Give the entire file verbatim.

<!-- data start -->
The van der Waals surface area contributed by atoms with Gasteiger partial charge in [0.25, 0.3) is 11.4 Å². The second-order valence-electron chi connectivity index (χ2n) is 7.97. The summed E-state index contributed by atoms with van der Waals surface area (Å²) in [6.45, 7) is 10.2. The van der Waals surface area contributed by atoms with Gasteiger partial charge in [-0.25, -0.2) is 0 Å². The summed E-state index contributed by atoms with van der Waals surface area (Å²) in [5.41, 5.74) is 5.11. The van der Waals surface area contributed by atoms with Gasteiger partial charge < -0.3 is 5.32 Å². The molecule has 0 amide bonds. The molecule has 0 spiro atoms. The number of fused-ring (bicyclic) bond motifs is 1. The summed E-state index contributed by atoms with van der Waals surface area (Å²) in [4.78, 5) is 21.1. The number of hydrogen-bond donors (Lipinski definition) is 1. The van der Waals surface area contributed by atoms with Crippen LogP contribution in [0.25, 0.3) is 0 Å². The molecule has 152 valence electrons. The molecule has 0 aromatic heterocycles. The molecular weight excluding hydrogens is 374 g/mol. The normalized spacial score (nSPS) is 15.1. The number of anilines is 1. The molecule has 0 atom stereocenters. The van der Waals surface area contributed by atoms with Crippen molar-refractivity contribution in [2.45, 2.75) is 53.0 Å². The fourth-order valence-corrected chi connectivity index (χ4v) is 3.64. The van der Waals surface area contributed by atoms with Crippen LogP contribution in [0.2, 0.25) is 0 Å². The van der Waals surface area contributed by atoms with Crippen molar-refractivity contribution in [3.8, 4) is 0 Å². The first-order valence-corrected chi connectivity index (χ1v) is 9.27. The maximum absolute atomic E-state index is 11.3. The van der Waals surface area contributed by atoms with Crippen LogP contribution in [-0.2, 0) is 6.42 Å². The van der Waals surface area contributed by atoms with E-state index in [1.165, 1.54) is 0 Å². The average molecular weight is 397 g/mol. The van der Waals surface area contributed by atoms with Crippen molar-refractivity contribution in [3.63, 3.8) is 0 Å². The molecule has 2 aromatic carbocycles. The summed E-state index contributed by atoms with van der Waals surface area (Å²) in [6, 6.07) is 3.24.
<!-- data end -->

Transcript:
The van der Waals surface area contributed by atoms with Gasteiger partial charge in [0.25, 0.3) is 11.4 Å². The second-order valence-electron chi connectivity index (χ2n) is 7.97. The summed E-state index contributed by atoms with van der Waals surface area (Å²) in [6.45, 7) is 10.2. The van der Waals surface area contributed by atoms with Gasteiger partial charge in [-0.25, -0.2) is 0 Å². The summed E-state index contributed by atoms with van der Waals surface area (Å²) in [5.41, 5.74) is 5.11. The van der Waals surface area contributed by atoms with Gasteiger partial charge < -0.3 is 5.32 Å². The molecule has 0 amide bonds. The molecule has 0 spiro atoms. The number of fused-ring (bicyclic) bond motifs is 1. The summed E-state index contributed by atoms with van der Waals surface area (Å²) in [4.78, 5) is 21.1. The number of hydrogen-bond donors (Lipinski definition) is 1. The van der Waals surface area contributed by atoms with Crippen LogP contribution in [0.25, 0.3) is 0 Å². The molecule has 152 valence electrons. The molecule has 0 aromatic heterocycles. The molecular weight excluding hydrogens is 374 g/mol. The normalized spacial score (nSPS) is 15.1. The number of anilines is 1. The molecule has 0 atom stereocenters. The van der Waals surface area contributed by atoms with Crippen molar-refractivity contribution in [2.45, 2.75) is 53.0 Å². The fourth-order valence-corrected chi connectivity index (χ4v) is 3.64. The van der Waals surface area contributed by atoms with Crippen LogP contribution in [0.2, 0.25) is 0 Å². The van der Waals surface area contributed by atoms with Crippen molar-refractivity contribution in [3.8, 4) is 0 Å². The first-order valence-corrected chi connectivity index (χ1v) is 9.27. The maximum absolute atomic E-state index is 11.3. The van der Waals surface area contributed by atoms with Crippen LogP contribution in [-0.2, 0) is 6.42 Å². The van der Waals surface area contributed by atoms with E-state index in [1.165, 1.54) is 0 Å². The average molecular weight is 397 g/mol. The van der Waals surface area contributed by atoms with Crippen molar-refractivity contribution in [3.63, 3.8) is 0 Å². The molecule has 2 aromatic carbocycles. The summed E-state index contributed by atoms with van der Waals surface area (Å²) in [6, 6.07) is 3.24.